24 Mar Black Hat Employees Fuel Multi-Billion Market For UAM Solutions
Insider threat: CISOs biggest challenge? Latest statistical data heightens concern around employees and contractors
– Steve Morgan, Editor-in-Chief
Sausalito, Calif. – March 25, 2019
Threats from insiders pose a huge cybersecurity risk to organizations today.
More than external threats, the prospect of malicious or negligent insiders deliberately or inadvertently harming an enterprise keep many a security practitioner awake at night. Insider threats can come from current and former employees, contractors, business associates, and just about anyone with inside information about an organization’s inner workings.
Cybersecurity Ventures predicts that security risks posed by insiders is fueling rapid growth of UAM (user activity monitoring) solutions, and that market will reach $5 billion by 2025. Various estimates put UAM market growth at up to 25 percent annually over the next 5 years.
Despite the growing market, many businesses are reluctant to proactively search for such solutions until they experience the first real breach from the inside, according to Dennis Turpitka, CEO at Ekran System, a UAM, PAM (privileged access management), and IAM (identity and access management) vendor based in San Antonio, Texas.
Various statistical analyses of the insider threat help put the overall risk into perspective.
By The Numbers
The editors at Cybersecurity Ventures have been following these facts, figures, predictions, and statistics on the insider threat:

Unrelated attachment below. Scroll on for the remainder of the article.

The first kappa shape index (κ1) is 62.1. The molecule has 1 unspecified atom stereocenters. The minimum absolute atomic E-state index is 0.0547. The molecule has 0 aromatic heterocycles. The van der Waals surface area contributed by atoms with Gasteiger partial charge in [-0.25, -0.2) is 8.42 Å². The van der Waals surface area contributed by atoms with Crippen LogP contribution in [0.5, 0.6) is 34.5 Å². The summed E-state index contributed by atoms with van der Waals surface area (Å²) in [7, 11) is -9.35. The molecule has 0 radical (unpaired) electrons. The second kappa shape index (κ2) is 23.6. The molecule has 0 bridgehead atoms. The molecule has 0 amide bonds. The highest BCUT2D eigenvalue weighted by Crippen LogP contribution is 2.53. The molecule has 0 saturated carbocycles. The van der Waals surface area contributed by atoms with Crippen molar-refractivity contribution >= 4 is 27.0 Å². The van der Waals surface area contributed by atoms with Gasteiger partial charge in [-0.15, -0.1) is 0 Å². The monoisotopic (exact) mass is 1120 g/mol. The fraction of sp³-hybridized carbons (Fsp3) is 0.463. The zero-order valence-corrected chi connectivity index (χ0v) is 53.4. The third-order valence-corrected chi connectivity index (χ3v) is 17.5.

- 90 percent of organizations feel vulnerable to insider attacks, whether malicious or not — and 53 percent of organizations have reported an insider attack in their organization during the past 12 months, writes Niv Goldenberg, a principal product manager for cloud application security at Microsoft.
- 28 percent of all cyberattacks are launched by malicious insiders, according to the latest Verizon Data Breach Investigations Report (DBIR). That doesn’t include unintentional insider attacks, where an employee performs an act — such as opening an infected file — that leads to a data breach.
- A PwC audit committee update on the insider threat stated 90 percent of “insiders” displayed no worrying characteristics prior to their (cyber) attacks.
- The U.S. State of Cybercrime Survey found that 16 percent of those asked committed their crime for financial gain, and 10 percent for revenge.
- According to the 2018 IBM X-Force Threat Intelligence Index, 60 percent of all cyberattacks in the prior year were attributable to insider threats — those caused (intentionally or inadvertently) by employees and leaders within an organization — which are among the costliest and hardest to detect of all data breaches.